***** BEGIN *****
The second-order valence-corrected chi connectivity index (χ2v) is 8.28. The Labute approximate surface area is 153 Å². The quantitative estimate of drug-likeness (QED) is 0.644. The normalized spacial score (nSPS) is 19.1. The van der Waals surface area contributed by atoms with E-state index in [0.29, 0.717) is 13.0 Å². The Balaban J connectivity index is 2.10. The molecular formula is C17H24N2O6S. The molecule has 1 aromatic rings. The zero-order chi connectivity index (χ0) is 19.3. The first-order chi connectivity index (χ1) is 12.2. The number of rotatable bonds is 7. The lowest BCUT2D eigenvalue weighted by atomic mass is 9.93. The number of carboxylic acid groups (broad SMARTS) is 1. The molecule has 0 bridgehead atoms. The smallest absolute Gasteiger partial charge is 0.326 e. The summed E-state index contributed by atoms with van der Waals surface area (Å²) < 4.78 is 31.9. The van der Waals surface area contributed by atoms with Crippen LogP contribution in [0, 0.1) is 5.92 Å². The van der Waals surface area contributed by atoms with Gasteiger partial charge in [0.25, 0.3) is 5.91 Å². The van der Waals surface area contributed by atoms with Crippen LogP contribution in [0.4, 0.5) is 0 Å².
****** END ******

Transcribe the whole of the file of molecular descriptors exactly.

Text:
The second-order valence-corrected chi connectivity index (χ2v) is 8.28. The Labute approximate surface area is 153 Å². The quantitative estimate of drug-likeness (QED) is 0.644. The normalized spacial score (nSPS) is 19.1. The van der Waals surface area contributed by atoms with E-state index in [0.29, 0.717) is 13.0 Å². The Balaban J connectivity index is 2.10. The molecular formula is C17H24N2O6S. The molecule has 1 aromatic rings. The zero-order chi connectivity index (χ0) is 19.3. The first-order chi connectivity index (χ1) is 12.2. The number of rotatable bonds is 7. The lowest BCUT2D eigenvalue weighted by atomic mass is 9.93. The number of carboxylic acid groups (broad SMARTS) is 1. The molecule has 0 bridgehead atoms. The smallest absolute Gasteiger partial charge is 0.326 e. The summed E-state index contributed by atoms with van der Waals surface area (Å²) < 4.78 is 31.9. The van der Waals surface area contributed by atoms with Crippen LogP contribution in [0, 0.1) is 5.92 Å². The van der Waals surface area contributed by atoms with Gasteiger partial charge in [0.25, 0.3) is 5.91 Å². The van der Waals surface area contributed by atoms with Crippen LogP contribution in [0.4, 0.5) is 0 Å².